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Consolidation pays off for BakerHostetler with merged data group

4 minute read

BakerHostetler's offices in Washington, D.C. REUTERS/Andrew Kelly

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  • Practice revenue up 30% over projections since restructuring, group leader says
  • 'Core' digital assets and data management group united seven teams, more than 80 full-time lawyers

(Reuters) - It's been just over a year and half since Baker & Hostetler unveiled a new digital assets and data management (DADM) group on par with litigation and its other "core" practice groups. The move brought together teams including advertising, cybersecurity, privacy litigation and the firm's IncuBaker technology unit under one umbrella.

According to DADM practice leader Ted Kobus, the restructuring has paid off in the form of increased revenue and demand across the seven teams that now comprise the group. Recruitment has benefited too, Kobus said, pointing to a string of lateral hires since last year.

"The formation of the practice group really highlighted the depth of the practice. Our demand across all practice teams was up about 30%," he said. In terms of revenue, the practice group ended last year over 30% higher than its projections and is on track to beat last year by at least 25%, Kobus said.

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Demand for privacy, cybersecurity and other data-related work is being driven by regulatory changes and accelerating security threats, as well as new uses of data. While some firms have built new practice groups from scratch in recent years to meet that demand, others have sought to differentiate themselves in the market by beefing up existing teams and offerings.

At 1,000-lawyer BakerHostetler, there are more than 80 lawyers practicing in the DADM group full time, plus another 30 to 40 who collaborate with the group from other practices, Kobus said.

Reflecting on the past year, he said the firm "actually did what we set out to do," which was to coordinate and maximize the value of its teams that touch on "the lifecycle of data."

The process allowed leadership to examine the individual teams on a micro-level and chart a broader strategy for the group, Kobus said. "We immediately saw the synergies that we expected to see bringing the group together," he said.

The firm has found that now, more clients are using multiple teams within the DADM practice, bringing in more business.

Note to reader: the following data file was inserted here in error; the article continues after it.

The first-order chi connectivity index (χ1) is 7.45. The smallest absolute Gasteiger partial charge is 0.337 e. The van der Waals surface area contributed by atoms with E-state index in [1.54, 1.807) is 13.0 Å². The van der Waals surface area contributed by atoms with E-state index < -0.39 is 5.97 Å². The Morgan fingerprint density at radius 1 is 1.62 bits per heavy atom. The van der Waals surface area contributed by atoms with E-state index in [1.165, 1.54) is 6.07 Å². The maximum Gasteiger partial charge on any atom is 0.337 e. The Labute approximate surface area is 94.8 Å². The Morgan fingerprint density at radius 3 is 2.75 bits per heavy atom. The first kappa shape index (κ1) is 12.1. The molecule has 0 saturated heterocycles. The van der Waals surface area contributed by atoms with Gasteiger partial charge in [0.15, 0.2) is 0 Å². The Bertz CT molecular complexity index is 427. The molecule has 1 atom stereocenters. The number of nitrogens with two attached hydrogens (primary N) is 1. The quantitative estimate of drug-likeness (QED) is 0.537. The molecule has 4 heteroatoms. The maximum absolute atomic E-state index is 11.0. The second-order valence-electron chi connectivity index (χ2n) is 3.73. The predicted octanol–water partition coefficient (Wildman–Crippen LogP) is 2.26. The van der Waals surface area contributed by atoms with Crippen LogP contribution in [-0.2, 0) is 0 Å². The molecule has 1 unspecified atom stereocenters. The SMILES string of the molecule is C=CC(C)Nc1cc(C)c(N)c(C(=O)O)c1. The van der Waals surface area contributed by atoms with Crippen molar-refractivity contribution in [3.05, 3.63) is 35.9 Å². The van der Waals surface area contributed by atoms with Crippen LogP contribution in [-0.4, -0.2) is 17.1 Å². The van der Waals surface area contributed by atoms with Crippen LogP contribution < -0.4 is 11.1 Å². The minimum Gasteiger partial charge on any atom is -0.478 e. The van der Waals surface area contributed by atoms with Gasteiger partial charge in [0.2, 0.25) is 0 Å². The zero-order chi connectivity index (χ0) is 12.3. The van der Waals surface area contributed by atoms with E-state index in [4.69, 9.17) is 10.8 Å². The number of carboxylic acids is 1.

"The more teams that clients touch, the more revenue typically you generate, and the stickier those clients are," Kobus said. "So from that perspective, that's been very helpful."


Kobus said IncuBaker, part of the emerging technologies team, serves a dual purpose, bringing efficiencies internally to the firm and externally to clients.

He cited the firm's engagement letter process. If a client calls on a Saturday needing help with incident response, for example, lawyers need to jump on it quickly, Kobus said. The IncuBaker team has automated part of the process - and it's been a "wild success," he said. Kobus noted other areas, such as in privacy assessment work, where the team has leveraged technology.

BakerHostetler's reshuffling initially brought together six teams: digital risk advisory and cybersecurity; advertising, marketing and digital media; privacy governance and technology transactions; healthcare privacy and compliance; privacy and digital risk class action and litigation; and emerging technology. The firm in April 2020 launched a seventh team focused on digital transformation and the data economy, bringing on Jeewon Kim Serrato, previously the head of U.S. data protection, privacy and cybersecurity at Norton Rose Fulbright, to co-lead the team.

Serrato is one of several new additions since the practice group launch. Kobus cited the firm's prioritization of the data practice as one attraction for potential lateral hires. Including Serrato, the group has hired three partners, three counsel and 18 associates since the launch. Most recently, partner Craig Carpenter joined from Thompson & Knight in May.

Competition for talent in data-related practices has been fierce, with practice leadership moves at Willkie Farr & Gallagher, Goodwin Procter, Squire Patton Boggs, Dechert, Bryan Cave Leighton Paisner in the past year. This month competitive intelligence firm Decipher found lateral hires for associates in data privacy practices in the U.S. was up 118% in the first half of the year, compared to a four-year average.

Read More:

Privacy and data security lawyers bask in high demand as firms play tug of war

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Sara Merken reports on privacy and data security, as well as the business of law, including legal innovation and key players in the legal services industry. Reach her at sara.merken@thomsonreuters.com

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